While insurers struggle to process claims that are rising in volume and cost, customer expectations climb higher. However, one study by an insurance industry solution provider suggests that traditional insurance products, services, and processes fall short of what millennials and Generation Z—and even older consumers—are looking for from their insurers.

Digital, mobile technology has become the model experience for transactional businesses of all kinds, especially among millennials and Generation Z. But, in general, insurers have not optimally used these innovations to the customer’s advantage at the same pace as many other industries.

Millennials may shop for cost, but they stay with a company for service. They expect a fast, convenient insurance experience that makes getting claims paid as easy as downloading their favorite games or music. Insurers that best leverage digital tools to enhance the customer experience will be clear winners in the quest for customer acquisition and renewals.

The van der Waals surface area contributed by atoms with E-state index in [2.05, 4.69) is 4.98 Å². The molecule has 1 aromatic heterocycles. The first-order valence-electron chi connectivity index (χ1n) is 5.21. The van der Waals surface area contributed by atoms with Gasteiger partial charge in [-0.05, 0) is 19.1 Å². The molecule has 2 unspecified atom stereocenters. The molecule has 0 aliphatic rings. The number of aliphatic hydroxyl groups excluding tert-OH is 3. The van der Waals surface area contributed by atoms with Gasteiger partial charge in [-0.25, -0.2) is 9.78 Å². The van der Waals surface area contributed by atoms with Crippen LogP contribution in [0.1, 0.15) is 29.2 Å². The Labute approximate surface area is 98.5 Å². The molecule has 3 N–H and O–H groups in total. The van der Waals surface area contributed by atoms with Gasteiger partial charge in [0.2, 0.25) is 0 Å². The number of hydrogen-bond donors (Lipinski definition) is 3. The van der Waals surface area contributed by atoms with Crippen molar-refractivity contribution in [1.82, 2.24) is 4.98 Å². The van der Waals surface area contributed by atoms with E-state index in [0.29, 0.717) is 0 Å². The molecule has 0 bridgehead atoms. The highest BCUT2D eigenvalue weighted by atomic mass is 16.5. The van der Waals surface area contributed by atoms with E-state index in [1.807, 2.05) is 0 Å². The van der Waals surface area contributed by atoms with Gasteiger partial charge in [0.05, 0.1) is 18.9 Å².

To deliver the kind of experience customers seek, insurers must adopt a customer-first mindset and continually reimagine how to provide service. Data is abundant, and the need to quickly analyze large quantities from multiple sources is critical to serving an insurer’s customer base. Digital data collection and analysis are the catalysts transforming the staid world of the claims department, enabling touchless claims where checks are cut and received by customers in record time.

The same telematics technology that benefits insurers can benefit insureds. Connected cars make it possible to have accident information forwarded instantly, significantly reducing traditional first notice of loss lag time—and that means faster resolution of claims for the customer. An increasingly digital-savvy customer base can play a key role, using simple apps to stream video or send photos of damage straight to claims professionals, streamlining the process.